Please Give


Please Give is a hugely enjoyable comedy drama from writer/director Nicole Holofcener which similar to her previous work such as 2006’s Friends with Money, offers a multi-strand narrative sprinkled with wit and humor. The film focuses on two neighboring families in a plush New York tower block. Behind one door is the fantastic Catherine Keener as affluent Kate, a loving mother to surly teen Abby (Sarah Steel) and a picky wife to her business partner husband Alex (Oliver Platt). Behind the other door is cantankerous 91 year old Andra, an elderly crank who is dependent on her two granddaughters, the sweet natured and caring soul Rebecca (Rebecca Hall), and her self-centered and blunt sister, Mary (Amanda Peet). Tensions exist between the two families as Catherine owns Andra’s apartment with the aim of knocking through the wall and building her dream home – once Andra has passed on of course. This doesn’t seem to deter them from openly talking about their plans in front of battle axe Andra.

The film branches out to show the different issues at play in the various characters lives; Kate struggles with her lifestyle and occupation. She begins to feel guilty about the nature of her business (she and her husband are essentially ‘vultures’ they swoop in dubiously to buy vintage furniture from recently bereaved families who are unaware of the pieces true value, then sell them on for extortionate prices); Rebecca strains from juggling caring for her difficult grandmother with a full time job at the hospital, as well as clashing with her ignorant sister and worst of all, being single; Alex is finding his marriage and partnership to Kate a little restrictive, whist 15 year old Abby struggles with her weight and appearance.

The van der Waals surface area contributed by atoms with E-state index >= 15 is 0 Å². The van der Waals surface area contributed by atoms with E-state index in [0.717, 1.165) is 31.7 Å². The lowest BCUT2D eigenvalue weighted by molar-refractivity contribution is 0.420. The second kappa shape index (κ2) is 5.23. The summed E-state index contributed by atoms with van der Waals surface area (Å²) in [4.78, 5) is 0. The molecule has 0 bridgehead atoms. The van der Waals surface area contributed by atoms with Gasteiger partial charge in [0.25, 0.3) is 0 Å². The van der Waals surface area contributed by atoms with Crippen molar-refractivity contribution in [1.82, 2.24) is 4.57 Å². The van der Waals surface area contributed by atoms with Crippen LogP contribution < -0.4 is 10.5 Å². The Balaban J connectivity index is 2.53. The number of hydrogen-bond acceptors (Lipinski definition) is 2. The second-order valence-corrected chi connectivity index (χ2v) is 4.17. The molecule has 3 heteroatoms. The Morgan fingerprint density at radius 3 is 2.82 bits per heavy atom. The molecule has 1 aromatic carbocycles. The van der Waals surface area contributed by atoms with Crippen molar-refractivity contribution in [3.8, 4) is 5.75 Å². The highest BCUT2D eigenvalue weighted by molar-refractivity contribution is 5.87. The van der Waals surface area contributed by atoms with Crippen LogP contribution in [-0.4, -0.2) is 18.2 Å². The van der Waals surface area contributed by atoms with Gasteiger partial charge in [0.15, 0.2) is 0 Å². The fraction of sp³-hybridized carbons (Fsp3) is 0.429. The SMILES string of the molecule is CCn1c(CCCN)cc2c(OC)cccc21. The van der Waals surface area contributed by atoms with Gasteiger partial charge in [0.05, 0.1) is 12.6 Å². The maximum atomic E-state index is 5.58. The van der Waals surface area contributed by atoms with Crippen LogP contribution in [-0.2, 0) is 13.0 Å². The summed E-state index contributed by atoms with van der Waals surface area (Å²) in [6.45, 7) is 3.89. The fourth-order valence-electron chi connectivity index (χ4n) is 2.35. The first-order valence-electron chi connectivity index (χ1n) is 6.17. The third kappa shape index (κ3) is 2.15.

Not a lot happens in terms of plot or dramatic developments, the film simply meanders through the characters lives, there’s plenty of moralizing and philosophizing abound but it never ventures too deep or too dark and the humor keeps it buoyant, working to highlight the characters flaws and insecurities. Keener is a particular delight to watch as she wrestles with her conscious. She wishes the world was a better place and issues such as homelessness really do bother her, but the film only serves to illustrate her impotence in solving the matter. It’s also endearing to watch Rebecca who on the opposite spectrum from Kate is doing her best to make the world around her a better place, starting with the old ‘charity begins at home’ mantra shown through her dutiful nature to her contemptuous grandmother. My particular favorite character though goes to the ruthlessly bitchy Mary, who is openly rude and resentful of her grandmother and completely self obsessed with her looks. She’s delightfully direct and unbelievably cold. She makes for a good contrast against both the troubled Kate and the sensitive Rebecca.

All in this is a little indie gem packed with great performances and involving characters. It will charm you instantly with its quirky opening sequence (a humorous little folk ditty plays over a montage of various exposed breasts – part of Rebecca’s job of carrying out mammograms) It has moments of gentle humor and biting wit, which leaves the viewer with some food for thought.


About Author

Alan Dunn

Alan Dunn, Cinema Without Borders' Blog Editor, lives in UK. In 2006 he completed his undergraduate course in Media Studies at the University of Paisley and was awarded an Upper Second Class Honors Degree. In 2007 Alan went on to undertake a yearlong postgraduate course in Film and Television Studies at the University of Glasgow, graduating in 2008 with a Master Degree. Cinema has been a lifelong passion of Alan Dunn and he enjoy researching and writing about it.

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